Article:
= 'This is a quote characher " in the middle of a string\n'
scat(s)
This is a quote characher " in the middle of a string
There are many resources for learning R, and we do not wish to duplicate that here. See discussion in sec-rresources.
However, there are particular conventions we use and some parts of the R code that are particularly useful, and we provide an overview below. We suggest being aware of the issues raised by Patrick Burns in his R inferno.
R uses both single quotes ’ and double quotes” for strings, and you can use either. That is particularly useful if you have to include a quotation mark inside a string, like
= 'This is a quote characher " in the middle of a string\n'
scat(s)
This is a quote characher " in the middle of a string
The special character \n
means a new line, quite handy for printing.
=
or <-
By convention, R uses <-
for assignment, and not the equal sign =
. You can use both in the vast majority of cases, but there is a single, very infrequent, exception where one needs to use <-
. We generally prefer =
.
= 3
x <- 3
y ==y x
<<-
Global variables are seen as undesirable, for a good reason. Sometimes they cannot be avoided unless we want to make the code more complex, so a tricky tradeoff. We use <<-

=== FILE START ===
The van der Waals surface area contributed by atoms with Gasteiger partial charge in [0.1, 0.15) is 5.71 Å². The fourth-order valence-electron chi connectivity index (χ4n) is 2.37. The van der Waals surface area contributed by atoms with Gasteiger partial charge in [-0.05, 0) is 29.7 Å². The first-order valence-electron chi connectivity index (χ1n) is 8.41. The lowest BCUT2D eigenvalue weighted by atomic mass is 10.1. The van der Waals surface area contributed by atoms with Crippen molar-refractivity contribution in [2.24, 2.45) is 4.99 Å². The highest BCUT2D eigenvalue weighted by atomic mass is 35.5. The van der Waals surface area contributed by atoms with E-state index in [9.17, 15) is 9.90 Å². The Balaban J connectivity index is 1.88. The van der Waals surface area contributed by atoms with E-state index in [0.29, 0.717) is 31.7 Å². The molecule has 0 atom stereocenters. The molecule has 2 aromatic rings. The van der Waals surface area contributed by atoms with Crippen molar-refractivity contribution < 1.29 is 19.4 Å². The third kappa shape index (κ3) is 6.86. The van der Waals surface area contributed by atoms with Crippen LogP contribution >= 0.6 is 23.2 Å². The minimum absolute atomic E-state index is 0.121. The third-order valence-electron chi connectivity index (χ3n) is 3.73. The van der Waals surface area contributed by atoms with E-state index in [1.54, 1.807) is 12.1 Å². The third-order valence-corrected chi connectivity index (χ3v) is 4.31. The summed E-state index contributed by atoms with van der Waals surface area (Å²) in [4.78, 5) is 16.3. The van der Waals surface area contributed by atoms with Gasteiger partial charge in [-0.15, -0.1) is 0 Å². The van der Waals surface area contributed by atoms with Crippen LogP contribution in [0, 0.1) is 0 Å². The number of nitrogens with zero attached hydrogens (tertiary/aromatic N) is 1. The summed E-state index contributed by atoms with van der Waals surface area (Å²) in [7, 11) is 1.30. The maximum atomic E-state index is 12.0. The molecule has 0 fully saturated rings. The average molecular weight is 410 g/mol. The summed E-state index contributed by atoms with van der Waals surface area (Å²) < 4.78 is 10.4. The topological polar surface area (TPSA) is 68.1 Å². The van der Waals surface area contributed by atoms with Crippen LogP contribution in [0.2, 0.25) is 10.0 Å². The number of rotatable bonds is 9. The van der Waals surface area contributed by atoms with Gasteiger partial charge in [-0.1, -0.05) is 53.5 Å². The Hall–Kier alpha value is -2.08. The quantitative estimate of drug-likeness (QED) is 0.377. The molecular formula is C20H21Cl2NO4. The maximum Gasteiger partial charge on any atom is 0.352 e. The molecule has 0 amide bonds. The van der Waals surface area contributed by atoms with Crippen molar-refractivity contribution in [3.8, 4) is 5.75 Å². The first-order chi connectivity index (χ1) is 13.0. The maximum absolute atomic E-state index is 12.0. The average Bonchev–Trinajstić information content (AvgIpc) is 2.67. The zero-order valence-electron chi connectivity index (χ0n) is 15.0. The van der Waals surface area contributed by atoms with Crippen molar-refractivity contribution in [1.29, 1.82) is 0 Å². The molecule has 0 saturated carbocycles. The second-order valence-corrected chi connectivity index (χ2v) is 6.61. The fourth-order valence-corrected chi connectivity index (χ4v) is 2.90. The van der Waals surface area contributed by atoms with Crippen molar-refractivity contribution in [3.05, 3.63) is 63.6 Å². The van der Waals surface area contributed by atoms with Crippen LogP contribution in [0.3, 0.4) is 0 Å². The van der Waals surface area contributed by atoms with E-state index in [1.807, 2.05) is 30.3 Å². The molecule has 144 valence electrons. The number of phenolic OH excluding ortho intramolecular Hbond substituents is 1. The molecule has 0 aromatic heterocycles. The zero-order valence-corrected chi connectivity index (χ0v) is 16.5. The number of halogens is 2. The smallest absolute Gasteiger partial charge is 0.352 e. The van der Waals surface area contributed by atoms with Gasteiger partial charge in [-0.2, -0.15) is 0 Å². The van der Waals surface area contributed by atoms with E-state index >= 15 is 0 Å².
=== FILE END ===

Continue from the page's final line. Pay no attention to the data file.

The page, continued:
to put something into the global namespace.
GlobalVariable <<- 123.456
cat()
vs. print()
There are two ways one can print to the screen and to text files in R, cat()
and print()
. The former allows for all sorts of text formatting while the latter simply dumps something on the screen. They both have their uses.
cat("This is the answer. x=",x,", and y=",y,".\n")
print(x)
This is the answer. x= 3 , and y= 3 .
[1] 3
R comes with a large number of functions, below is a list of some of those most widely used in this book.
head
tail
cbind
rbind
cat
print
paste
and paste0
R provides functions for just about every distribution imaginable. We will use several of those, the normal, student-t (and skewed student-t), chi-square, binomial and the Bernoulli. They all provide PDF, CDF, inverse CDF and random numbers. The first letter of the function name indicates which of these four types and the remainder of the name is the distribution, for example:
dnorm
, pnorm
, qnorm
, rnorm
;dt
, pt
, qt
, rt
.par(mar=c(4,4,0.2,0.1))
=seq(-3,3,length=100)
x=seq(0,1,length=100)
zplot(x,dnorm(x))
plot(x,pnorm(x))
plot(z,qnorm(z))
We can easily simulate random numbers and do that quite frequently. One should always set the seed by set.seed()
.
rnorm(1)
rnorm(3)
rnorm(3)
set.seed(666)
rnorm(3)
set.seed(666)
rnorm(3)
R has several ways to plot data. The simplest, what is known as base plots, is what we will use for the remainder of this book. You can make better looking plots witht the ggplot2
package which is used by the BBC and New York Times for their plots. Other packages exist, like plotly
, especially useful for plots viewed in a browser.
There are four reasons why we generally use base plots.
The default R plot is very ugly.
par(mar=c(4,4,0.2,0.1))
plot(x,dnorm(x))
But there are many ways it can be made more visually appealing. Furthermore, it is always helpful to control the plot margins, and quite possibly set other characteristics.